The public markets are expected to be volatile at least until the November elections in the U.S., and, accordingly, safe haven biotech stocks - companies with profits - are performing better than their loss-making counterparts. Indeed, the profitable constituents of the BioCentury 100 Index began to separate themselves from the non-profitable companies at the end of April.
If defensive investing is the prognosis for the remainder of the year, biotech will not be shut out, as an increasing number of companies have turned the profit corner, or at least have a growing revenue stream (see "Performance by Profitability," A2).
In addition, there's a queue of late-stage milestones among loss-making companies coming up in the quarter that should keep investors interested in their paper. As a result, bankers polled by BioCentury think that such companies will not have problems tapping into the markets.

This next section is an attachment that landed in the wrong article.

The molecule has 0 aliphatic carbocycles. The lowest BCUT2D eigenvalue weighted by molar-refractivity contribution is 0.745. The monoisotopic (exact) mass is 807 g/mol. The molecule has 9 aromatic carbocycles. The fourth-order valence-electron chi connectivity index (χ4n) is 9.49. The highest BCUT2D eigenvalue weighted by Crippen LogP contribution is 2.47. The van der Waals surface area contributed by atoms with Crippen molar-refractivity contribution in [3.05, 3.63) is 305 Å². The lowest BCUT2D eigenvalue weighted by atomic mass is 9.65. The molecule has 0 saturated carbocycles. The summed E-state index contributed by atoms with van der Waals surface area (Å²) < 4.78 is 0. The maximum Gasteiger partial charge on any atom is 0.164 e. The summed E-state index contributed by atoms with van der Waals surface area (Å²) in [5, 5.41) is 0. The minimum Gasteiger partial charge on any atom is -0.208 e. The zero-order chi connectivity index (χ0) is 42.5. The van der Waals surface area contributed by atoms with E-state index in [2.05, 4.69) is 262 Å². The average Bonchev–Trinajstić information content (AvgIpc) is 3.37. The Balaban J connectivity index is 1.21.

However, many buysiders, bankers and VCs expect a muted fourth quarter for new issues. Although there may be a trickle of new filings - two companies put their hats into the ring last week - the consensus is that the majority of companies already in the queue won't go out until 2005.
And on the follow-on front, PIPEs and other directed placements may be the vehicle of choice for low cap public companies with downtrodden prices to match.
Right now, it is hard to tell whether the biotech bull that began on March 7, 2003, has been put out to pasture. Both biotech and the overall markets are up from last year's low point, but all of these groups gave back some gains in the third quarter. Biotech led the downward charge. Not helping the group was a relatively small and bland slate of approvals in the third quarter (see "3Q Wrap-up," A10).
Michael Cohen, managing director at Deutsche Bank, said that bullish or bearish sentiments can vary from week to week. "Given the volatility with the election and other macro issues, a couple of